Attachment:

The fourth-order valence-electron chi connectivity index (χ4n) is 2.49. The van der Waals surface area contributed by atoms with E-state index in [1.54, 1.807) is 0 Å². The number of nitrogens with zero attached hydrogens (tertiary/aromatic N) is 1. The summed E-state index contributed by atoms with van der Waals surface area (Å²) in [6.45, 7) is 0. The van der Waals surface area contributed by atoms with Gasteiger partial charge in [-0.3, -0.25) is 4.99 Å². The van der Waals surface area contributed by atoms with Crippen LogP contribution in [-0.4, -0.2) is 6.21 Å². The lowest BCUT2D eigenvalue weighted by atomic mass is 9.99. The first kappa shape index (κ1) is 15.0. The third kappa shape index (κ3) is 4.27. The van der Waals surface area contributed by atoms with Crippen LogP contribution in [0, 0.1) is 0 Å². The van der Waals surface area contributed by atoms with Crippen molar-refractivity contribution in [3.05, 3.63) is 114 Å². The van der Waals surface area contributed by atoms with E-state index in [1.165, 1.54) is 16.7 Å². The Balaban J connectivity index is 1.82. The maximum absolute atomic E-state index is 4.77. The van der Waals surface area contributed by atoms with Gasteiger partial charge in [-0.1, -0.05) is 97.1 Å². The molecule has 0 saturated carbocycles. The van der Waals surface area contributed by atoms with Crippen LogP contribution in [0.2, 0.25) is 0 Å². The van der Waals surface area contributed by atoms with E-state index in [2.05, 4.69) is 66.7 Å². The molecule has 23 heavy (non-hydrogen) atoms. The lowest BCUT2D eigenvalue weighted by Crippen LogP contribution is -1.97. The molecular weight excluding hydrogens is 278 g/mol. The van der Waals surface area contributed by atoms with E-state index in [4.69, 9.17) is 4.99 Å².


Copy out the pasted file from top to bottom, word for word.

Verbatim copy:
The fourth-order valence-electron chi connectivity index (χ4n) is 2.49. The van der Waals surface area contributed by atoms with E-state index in [1.54, 1.807) is 0 Å². The number of nitrogens with zero attached hydrogens (tertiary/aromatic N) is 1. The summed E-state index contributed by atoms with van der Waals surface area (Å²) in [6.45, 7) is 0. The van der Waals surface area contributed by atoms with Gasteiger partial charge in [-0.3, -0.25) is 4.99 Å². The van der Waals surface area contributed by atoms with Crippen LogP contribution in [-0.4, -0.2) is 6.21 Å². The lowest BCUT2D eigenvalue weighted by atomic mass is 9.99. The first kappa shape index (κ1) is 15.0. The third kappa shape index (κ3) is 4.27. The van der Waals surface area contributed by atoms with Crippen LogP contribution in [0, 0.1) is 0 Å². The van der Waals surface area contributed by atoms with Crippen molar-refractivity contribution in [3.05, 3.63) is 114 Å². The van der Waals surface area contributed by atoms with E-state index in [1.165, 1.54) is 16.7 Å². The Balaban J connectivity index is 1.82. The maximum absolute atomic E-state index is 4.77. The van der Waals surface area contributed by atoms with Gasteiger partial charge in [-0.1, -0.05) is 97.1 Å². The molecule has 0 saturated carbocycles. The van der Waals surface area contributed by atoms with Crippen LogP contribution in [0.2, 0.25) is 0 Å². The van der Waals surface area contributed by atoms with E-state index in [2.05, 4.69) is 66.7 Å². The molecule has 23 heavy (non-hydrogen) atoms. The lowest BCUT2D eigenvalue weighted by Crippen LogP contribution is -1.97. The molecular weight excluding hydrogens is 278 g/mol. The van der Waals surface area contributed by atoms with E-state index in [4.69, 9.17) is 4.99 Å².